The Impact of Group Membership on Cooperation

The successful function of any kind of organization depends on the willingness of members to take part in unselfish actions that serve the improvement of efficiency (Vgl. Goette et al., 2006).

Wintersemester 2020: Peter Pichler

The extent of this non (directly) rewarded or sanctioned behavior can also be considered "motivational capital". But can motivational capital or cooperation be measured and/or proven within a social group?

This blogpost investigates whether groups of members (or a social network of members) is beneficial for the motivational capital and the purpose of cooperation within organizations based on an experimental study. 

According to Hughes Global Education (2020), Cooperation can make the difference between success and failure for many businesses. In a cooperation-rich workplace, individuals voluntarily engage in open communication. Management and lower-level employees work together and try to keep arguments to a minimum. Workers are proactive, in the sense that they try to prevent problems before they have a chance to occur. Cooperation is not always an easy thing to achieve in the workplace, but it is worth the effort because it leads to a more harmonious and productive operation. 

To illustrate whether established networks/groups of members improve cooperation within its individuals, I decided to summarize an experiment (ref. Goette et al., 2006) within the swiss army, that investigated the extent of cooperation according to the following experimental design:

Individuals that participate in the officer training of the Swiss army are assigned to platoons in a random manner for the 31 days of its operational time, where they can only interact with members of their own platoon. The focus of the study is the treatment of members of the own, and the other platoons (after the training period) in a variety of choice experiments in order to examine the levels of cooperation within and between the members of different groups.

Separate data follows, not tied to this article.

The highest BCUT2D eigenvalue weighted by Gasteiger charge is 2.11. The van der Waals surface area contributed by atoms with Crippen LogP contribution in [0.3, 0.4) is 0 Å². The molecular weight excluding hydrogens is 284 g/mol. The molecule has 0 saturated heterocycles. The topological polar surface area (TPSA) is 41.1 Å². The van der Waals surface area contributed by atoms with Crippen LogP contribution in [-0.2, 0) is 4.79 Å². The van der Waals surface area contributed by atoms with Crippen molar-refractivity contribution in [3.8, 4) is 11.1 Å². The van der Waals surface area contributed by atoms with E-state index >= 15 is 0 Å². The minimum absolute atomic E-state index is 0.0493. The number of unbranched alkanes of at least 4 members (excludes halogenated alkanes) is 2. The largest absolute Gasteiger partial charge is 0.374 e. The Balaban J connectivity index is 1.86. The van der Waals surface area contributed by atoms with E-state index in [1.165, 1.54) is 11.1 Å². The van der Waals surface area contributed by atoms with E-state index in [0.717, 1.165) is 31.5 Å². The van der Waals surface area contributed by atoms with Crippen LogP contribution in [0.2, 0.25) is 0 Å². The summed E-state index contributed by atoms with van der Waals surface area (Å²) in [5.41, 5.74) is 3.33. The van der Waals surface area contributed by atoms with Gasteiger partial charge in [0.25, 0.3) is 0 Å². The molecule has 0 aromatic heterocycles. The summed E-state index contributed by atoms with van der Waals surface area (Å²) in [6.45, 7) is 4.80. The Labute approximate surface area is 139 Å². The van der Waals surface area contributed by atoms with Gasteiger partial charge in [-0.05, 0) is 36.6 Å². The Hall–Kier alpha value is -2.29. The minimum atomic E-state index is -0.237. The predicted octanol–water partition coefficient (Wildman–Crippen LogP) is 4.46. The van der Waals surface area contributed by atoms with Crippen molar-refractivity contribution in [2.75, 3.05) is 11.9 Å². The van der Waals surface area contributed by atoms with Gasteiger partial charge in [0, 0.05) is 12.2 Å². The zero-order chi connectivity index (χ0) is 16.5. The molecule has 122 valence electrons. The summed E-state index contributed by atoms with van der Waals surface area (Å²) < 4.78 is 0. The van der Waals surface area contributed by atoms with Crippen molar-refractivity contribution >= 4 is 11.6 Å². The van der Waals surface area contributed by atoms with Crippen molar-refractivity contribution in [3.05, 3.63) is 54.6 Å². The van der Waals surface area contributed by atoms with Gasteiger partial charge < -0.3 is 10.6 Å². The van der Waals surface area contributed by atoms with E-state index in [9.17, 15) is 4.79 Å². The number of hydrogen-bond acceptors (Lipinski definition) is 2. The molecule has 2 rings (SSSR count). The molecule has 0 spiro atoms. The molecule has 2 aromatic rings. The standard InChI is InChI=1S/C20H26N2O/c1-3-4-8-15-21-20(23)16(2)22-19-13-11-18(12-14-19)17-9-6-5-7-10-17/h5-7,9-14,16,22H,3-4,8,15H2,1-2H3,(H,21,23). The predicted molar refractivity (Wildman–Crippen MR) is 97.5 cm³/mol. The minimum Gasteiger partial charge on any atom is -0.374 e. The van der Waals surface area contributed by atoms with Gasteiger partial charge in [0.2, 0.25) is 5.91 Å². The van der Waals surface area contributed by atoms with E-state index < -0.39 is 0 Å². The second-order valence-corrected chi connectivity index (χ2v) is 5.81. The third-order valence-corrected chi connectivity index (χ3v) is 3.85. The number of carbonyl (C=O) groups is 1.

All the participants of the study were part of the JOTP (Joint Officer Training Program), which is a selective training program for contestants for the role of an officer in the swiss army, following the 21-day basic training. 

The groups were assigned totally random, with a following analysis of the cultural, financial and educational background, that concluded that there is no thickening of any quality or background factor that could influence the behavior of the platoons or any group of individuals within the JOTP.

The study examined the levels of cooperation in the experimental design of a prisoner’s dilemma where two contestants must simultaneously decide whether to pass or keep the 20 given points. If the individuals decide to pass the points, they are then doubled.

In the frame of this game, passing the points to the other contestant can be referred to as cooperation and keeping the point can be referred to as defection (with the perfect subgame Nash-equilibrium being an amount 0 points passed). 

The only information of the identity of the other individual involved in the experiment was whether they were part of the own platoon, or part of another platoon, allowing to analyze the differences of internal or external treatment of groups regarding favoritism and hostility. 

While playing with an external platoon member only 50 % of the choices of the contestants resulted in cooperation, where playing with the member of the own platoon resulted in 69 % of the choices being cooperative. 

This result is also in direct relation to the beliefs of the participants, where 57 % declared that they expect cooperation from the other party if they were part of their own platoon, and only 41 % expected cooperation from the other party if they were members of any other group. (Vgl. Goette et al., 2006)

The result of the experiment empirically shows that cooperation is a developing factor in organizations and social groups, meaning that individuals that both know that they are part of a specific group tend to cooperate more frequently than individuals that have no sense of belonging together. The result of the experiment underlies the importance of team building and organizational culture in the context of organizational efficiency and highlights the relevance of team spirit for cooperation in organizations, but also shows the tendencies for hostility towards outsiders or strangers that an established group represents.


Importance of Co-operate in the Corporate. (n.d.). Retrieved November 12, 2020, from

Goette, L. Huffman, D. Meier, S. (2006) The Impact of Group Membership on Cooperation and Norm Enforcement: Evidence Using Random Assignment to Real Social Groups



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